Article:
Sorry New York, but Chicago jazz hits harder. And maybe it always has, with players like Gene Ammons, Von Freeman, Fred Anderson and today's stars, Dave Rempis, Frank Rosaly, Hamid Drake, and Fred Lonberg-Holm, to name just a few musicians. Maybe it is the winters, or is it the searing heat of summer that mutates the DNA? Whatever the cause, once altered, the musical whomp is fixed. Even when the musicians have left the Windy City, its influence remains. A prime example is Converging Tributaries by guitarist Dan Phillips' Quartet.
Phillips works as an educator in Bangkok, Thailand, returning to Chicago to record excellent sessions such as this. The same holds for trombonist Jeb Bishop, a North Carolina native whose tenure in Chicago saw him performing in Ken Vandermark's various projects, Peter Brötzmann's Chicago Tentet, and Mike Reed's People, Places & Things. Polish-born Bassist Krzysztof Pabian studied both the classical and jazz realms, played with a symphony orchestra and, as he does here, kept time in Phillip's composed pieces and the group's free improvisations. Lastly, Tim Daisy is, and seems to have always been, part of every improvised happening in Chicago these last twenty years.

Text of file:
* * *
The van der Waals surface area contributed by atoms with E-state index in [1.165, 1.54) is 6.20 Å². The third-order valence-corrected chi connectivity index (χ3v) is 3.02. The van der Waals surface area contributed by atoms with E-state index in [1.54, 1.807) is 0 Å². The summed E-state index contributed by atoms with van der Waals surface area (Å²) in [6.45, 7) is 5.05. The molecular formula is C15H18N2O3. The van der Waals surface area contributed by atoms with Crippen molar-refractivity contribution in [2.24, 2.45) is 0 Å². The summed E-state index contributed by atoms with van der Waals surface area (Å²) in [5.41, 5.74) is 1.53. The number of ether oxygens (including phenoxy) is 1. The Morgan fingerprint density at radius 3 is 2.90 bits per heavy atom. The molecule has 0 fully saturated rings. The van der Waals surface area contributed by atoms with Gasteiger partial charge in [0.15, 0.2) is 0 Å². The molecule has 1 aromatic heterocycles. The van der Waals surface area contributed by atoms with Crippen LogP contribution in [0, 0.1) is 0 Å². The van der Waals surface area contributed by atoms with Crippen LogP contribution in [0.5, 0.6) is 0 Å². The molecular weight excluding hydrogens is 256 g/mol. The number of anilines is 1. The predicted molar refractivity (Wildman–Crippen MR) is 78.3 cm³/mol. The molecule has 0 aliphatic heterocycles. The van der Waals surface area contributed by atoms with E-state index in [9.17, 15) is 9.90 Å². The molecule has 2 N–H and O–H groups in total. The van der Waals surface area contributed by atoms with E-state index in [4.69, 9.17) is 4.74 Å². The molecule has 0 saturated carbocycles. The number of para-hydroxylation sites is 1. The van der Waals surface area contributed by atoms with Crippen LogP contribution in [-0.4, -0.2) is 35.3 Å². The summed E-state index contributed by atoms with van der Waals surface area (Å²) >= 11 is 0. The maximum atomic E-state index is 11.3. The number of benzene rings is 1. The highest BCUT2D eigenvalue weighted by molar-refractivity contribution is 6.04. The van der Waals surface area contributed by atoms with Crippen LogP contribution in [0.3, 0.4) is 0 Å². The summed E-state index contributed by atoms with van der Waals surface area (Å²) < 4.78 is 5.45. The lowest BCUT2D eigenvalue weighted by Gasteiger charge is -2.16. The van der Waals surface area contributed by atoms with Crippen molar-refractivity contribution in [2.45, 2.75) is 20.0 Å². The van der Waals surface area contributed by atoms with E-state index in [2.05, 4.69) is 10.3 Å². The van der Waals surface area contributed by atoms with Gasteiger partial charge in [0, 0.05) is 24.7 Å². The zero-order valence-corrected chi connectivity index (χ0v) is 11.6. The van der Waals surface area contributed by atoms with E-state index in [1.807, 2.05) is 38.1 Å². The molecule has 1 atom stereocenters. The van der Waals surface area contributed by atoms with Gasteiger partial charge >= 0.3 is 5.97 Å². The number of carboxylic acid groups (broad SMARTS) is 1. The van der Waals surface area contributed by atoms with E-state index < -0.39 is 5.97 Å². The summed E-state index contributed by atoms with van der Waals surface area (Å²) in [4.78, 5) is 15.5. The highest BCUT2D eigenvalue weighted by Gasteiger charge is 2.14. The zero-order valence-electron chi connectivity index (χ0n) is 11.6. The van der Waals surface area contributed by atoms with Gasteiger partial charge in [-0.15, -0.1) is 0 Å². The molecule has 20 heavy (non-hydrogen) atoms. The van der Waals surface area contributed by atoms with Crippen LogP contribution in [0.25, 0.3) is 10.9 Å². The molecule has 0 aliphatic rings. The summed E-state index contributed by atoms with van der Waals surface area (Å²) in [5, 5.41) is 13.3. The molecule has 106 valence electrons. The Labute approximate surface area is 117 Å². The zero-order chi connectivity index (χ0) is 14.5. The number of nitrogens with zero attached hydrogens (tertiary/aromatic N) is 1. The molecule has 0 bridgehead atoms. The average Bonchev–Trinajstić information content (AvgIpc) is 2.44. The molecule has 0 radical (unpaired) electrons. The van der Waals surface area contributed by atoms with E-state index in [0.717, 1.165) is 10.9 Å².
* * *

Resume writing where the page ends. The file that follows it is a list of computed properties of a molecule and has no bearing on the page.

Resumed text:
Of the four pieces here, two are Phillips' compositions and two are group improvisations. The only difference is in the lengths of the tracks. The freely improvised pieces, "Swirling Headwaters" and "Latent Entropy" clock in at 18:36 and 26:46, respectively, while "Conspicuous Con" is 10:58 and the title track, 9:30. The reason I cite this as the only distinguishing detail is that the four players engage so well, the improvised pieces are easily mistaken for thoroughly composed music. Or is it that the compositions open up so nicely to improvisation?
"Conspicuous Con" opens the disc with the musicians circling each other, juggling melodic notes until they settle into a profound (can we say "Chicago"?) groove. Phillips picks notes over a hypnotic bass line before Bishop exorcises a few trombone demons. A similar submission to swing is found on the title track with Daisy playing with a surprising economy, and Pabian's bowed bass coloring the affair. The two improvised pieces are evidence of four musicians listening and reacting to each other with generosity. The sound is coherent, coordinated and is what we might dub Chicago organic.
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